Rural America viewed the waters of the United States, or WOTUS rule, as the poster child of an out-of-control U.S. Environmental Protection Agency bent on expanding its reach onto private property.
The rule is held up as an example of EPA largesse in general, that in part, is seen by many political pundits to be one of the reasons Donald Trump won the vote in the countryside.
President-elect Donald Trump's broad election victory in rural states fueled largely by his promises to slash EPA's influence on farms and ranches, would on the surface suggest rural America had enough of the agency's expanding reach into their lives.
Enforcement data released by EPA in recent weeks, however, shows agency budget cuts and personnel losses in the past five years has made it more difficult for the agency to enforce regulations.
Even had the WOTUS rule taken full effect it's difficult to say if the agency would have adequate staff to fully enforce the rule.
EPA is on track to have its lowest number of criminal prosecutions as a result of agency investigations in more than 20 years, according to an analysis by the Transactional Records Access Clearinghouse, or TRAC, at Syracuse University.
According to U.S. Department of Justice data during the first 11 months of 2016 there were 81 new prosecutions resulting from EPA investigations- on pace to hit 88 by year's end. Although much has been made about the Obama administration's seemingly unchecked regulatory push, the 2016 pace is far below the 182 EPA-related prosecutions in 2011. Syracuse found the number of EPA prosecutions peaked at 198 during the Clinton administration in 1998.
However, the Obama administration is the most prolific in history when it comes to the number of pages of federal regulations generated by all government agencies in the past eight years.
Back in November a Competitive Enterprise Institute blog, http://bit.ly/…, ushered in a daunting number -- 81,640 -- an all-time high number of pages of regulations posted in the Federal Register in 2016.
"No one knows what the future holds, but at a pace of well over 1,000 pages weekly, the Federal Register could easily top 90,000 pages this year," the blog said.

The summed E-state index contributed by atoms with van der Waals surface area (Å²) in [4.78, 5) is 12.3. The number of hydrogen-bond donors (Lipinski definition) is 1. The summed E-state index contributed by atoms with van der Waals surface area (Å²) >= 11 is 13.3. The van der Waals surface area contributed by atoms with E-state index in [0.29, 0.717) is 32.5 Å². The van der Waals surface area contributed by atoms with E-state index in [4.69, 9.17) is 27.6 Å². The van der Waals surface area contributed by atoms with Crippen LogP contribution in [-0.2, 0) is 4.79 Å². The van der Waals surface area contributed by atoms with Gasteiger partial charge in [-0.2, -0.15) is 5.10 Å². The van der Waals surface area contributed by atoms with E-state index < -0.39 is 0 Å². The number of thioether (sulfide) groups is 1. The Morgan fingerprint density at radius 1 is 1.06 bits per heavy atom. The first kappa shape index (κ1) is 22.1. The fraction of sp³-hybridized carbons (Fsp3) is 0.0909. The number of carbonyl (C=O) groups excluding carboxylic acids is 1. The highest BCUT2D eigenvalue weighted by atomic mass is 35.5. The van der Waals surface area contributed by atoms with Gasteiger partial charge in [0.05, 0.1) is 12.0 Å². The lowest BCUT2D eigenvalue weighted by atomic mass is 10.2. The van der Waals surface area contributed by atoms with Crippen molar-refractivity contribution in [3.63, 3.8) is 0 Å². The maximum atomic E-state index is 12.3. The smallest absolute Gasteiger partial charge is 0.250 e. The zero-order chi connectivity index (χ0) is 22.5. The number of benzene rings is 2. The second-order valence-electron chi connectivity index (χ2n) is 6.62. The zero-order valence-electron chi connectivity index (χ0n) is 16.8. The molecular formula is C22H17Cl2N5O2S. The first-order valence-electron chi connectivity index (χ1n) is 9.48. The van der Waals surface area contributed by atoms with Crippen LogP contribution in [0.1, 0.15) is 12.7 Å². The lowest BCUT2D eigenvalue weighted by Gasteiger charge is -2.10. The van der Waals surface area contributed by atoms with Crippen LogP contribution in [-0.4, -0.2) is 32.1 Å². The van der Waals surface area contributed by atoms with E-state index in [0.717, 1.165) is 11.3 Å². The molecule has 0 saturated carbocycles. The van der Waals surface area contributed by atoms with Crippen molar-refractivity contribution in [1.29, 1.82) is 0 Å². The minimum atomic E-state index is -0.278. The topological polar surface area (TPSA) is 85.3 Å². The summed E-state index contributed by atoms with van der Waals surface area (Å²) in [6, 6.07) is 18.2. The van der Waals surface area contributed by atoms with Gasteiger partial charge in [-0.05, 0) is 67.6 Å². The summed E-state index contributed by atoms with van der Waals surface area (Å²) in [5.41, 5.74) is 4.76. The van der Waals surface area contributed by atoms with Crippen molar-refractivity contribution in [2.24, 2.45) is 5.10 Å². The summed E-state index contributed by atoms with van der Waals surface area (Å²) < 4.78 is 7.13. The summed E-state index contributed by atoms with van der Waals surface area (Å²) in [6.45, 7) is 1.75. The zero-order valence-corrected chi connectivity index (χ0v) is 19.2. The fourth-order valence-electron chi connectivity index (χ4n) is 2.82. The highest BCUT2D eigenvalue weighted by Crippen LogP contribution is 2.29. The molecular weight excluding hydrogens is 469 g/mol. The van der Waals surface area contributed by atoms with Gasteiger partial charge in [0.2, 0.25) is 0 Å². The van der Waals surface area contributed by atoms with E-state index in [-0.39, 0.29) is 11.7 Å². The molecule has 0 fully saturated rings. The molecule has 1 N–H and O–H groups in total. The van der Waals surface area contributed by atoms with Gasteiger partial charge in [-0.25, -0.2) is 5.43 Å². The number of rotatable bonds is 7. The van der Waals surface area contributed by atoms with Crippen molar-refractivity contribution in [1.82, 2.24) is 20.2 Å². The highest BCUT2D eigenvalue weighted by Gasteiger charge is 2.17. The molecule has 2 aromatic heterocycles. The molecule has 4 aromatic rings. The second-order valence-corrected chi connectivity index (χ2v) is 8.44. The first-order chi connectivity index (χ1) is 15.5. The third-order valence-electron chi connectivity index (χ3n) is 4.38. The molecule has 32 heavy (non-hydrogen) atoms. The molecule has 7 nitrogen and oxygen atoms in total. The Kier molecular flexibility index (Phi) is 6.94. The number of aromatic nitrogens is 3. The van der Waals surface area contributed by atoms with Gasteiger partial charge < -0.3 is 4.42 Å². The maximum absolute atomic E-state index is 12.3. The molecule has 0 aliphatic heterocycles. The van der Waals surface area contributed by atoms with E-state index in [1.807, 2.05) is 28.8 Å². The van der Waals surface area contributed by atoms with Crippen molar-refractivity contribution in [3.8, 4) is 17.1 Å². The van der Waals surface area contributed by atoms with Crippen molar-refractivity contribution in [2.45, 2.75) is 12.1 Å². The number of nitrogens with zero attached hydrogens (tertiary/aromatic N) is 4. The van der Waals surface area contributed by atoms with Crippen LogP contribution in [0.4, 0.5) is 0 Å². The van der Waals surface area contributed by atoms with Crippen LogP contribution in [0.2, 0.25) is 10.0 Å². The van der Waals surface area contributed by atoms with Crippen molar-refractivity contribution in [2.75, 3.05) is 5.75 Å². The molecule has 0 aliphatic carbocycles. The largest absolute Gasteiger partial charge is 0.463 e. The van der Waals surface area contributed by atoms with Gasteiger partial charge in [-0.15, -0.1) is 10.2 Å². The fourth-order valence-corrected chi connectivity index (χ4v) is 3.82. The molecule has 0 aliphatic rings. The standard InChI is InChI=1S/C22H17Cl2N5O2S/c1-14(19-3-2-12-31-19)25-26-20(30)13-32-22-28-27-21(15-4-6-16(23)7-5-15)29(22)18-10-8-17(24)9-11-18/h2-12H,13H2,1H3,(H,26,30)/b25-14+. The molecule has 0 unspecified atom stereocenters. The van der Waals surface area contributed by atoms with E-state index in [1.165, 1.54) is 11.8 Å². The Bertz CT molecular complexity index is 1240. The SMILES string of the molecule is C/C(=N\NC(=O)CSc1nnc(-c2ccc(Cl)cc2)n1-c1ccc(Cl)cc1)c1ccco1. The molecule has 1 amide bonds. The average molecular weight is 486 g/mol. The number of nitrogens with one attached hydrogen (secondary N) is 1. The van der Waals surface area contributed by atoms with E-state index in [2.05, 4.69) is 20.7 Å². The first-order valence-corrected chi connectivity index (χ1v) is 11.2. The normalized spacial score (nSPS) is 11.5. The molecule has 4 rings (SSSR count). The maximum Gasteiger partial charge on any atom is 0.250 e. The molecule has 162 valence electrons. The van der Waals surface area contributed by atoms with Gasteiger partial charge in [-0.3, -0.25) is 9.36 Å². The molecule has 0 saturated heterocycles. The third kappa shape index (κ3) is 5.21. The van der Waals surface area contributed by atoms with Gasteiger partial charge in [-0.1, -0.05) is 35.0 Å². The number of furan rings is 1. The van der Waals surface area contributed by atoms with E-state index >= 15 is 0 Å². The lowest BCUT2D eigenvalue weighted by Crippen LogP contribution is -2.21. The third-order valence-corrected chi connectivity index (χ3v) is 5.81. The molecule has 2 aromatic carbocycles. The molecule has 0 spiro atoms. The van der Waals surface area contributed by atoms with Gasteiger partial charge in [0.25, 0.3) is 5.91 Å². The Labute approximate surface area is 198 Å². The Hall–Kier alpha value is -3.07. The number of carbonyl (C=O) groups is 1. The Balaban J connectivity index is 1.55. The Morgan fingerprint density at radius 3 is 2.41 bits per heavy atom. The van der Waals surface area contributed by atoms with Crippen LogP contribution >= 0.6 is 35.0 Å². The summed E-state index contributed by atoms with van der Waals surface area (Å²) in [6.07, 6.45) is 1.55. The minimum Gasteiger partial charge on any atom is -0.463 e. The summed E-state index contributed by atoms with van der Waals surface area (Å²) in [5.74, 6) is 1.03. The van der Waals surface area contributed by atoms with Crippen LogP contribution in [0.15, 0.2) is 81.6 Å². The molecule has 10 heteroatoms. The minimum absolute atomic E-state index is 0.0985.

According to the CEI the Obama administration is responsible for seven of the top 10 federal register page counts in history, with the other three slots held by the George W. Bush administration.
Trump's nomination of Oklahoma Attorney General Scott Pruitt to head EPA would suggest the agency's influence is likely to continue to decline in the coming years.
Budget cuts have led EPA to cut back on inspections, according to EPA's recently released enforcement data.
In 2016 the agency conducted more than 13,500 inspections. That number has fallen significantly since 2012 when nearly 20,000 EPA inspections were conducted, according to an agency report, http://bit.ly/….
"As EPA's budget has declined, the total number of inspections conducted by EPA has declined as well," the agency said in the report. "EPA continues to pursue additional means of gathering information about facility compliance, to supplement our on the ground inspections."
According to EPA data, the agency had a $7.47 billion enacted budget in the first year of the Obama administration and employed 16,916 workers. In 2016 EPA's budget was about $8.14 billion and the agency's workforce had shrunk to 15,376.
As a result of budget sequestration measures, the EPA saw its 2012 budget slashed from about $8.45 billion to about $7.9 billion in 2013, and its workforce cut from 17,106 to 15,193. Though the agency's enacted budget jumped by about $300 million in 2014, EPA cut its workforce again down to 15,408. In 2015 EPA's workforce was hit its lowest level in 26 years, down to 14,725.
Though the EPA has seen budget cuts and workforce reductions at times during the past eight years, a DTN analysis found the agency's enacted budget dollars per agency employee has remained consistent.
In fact, in 46 years of EPA budgets in 22 of those budgets agency dollars budgeted in relation to the number of employees exceeded $413,000.
What's more, that spending level per employee has been maintained and even widened by EPA since 1998. So even though EPA has made workforce reductions at times, the funding level for agency programs has been fairly consistent.
Read more on EPA enforcement here: http://bit.ly/…
Todd Neeley can be reached at email@example.com
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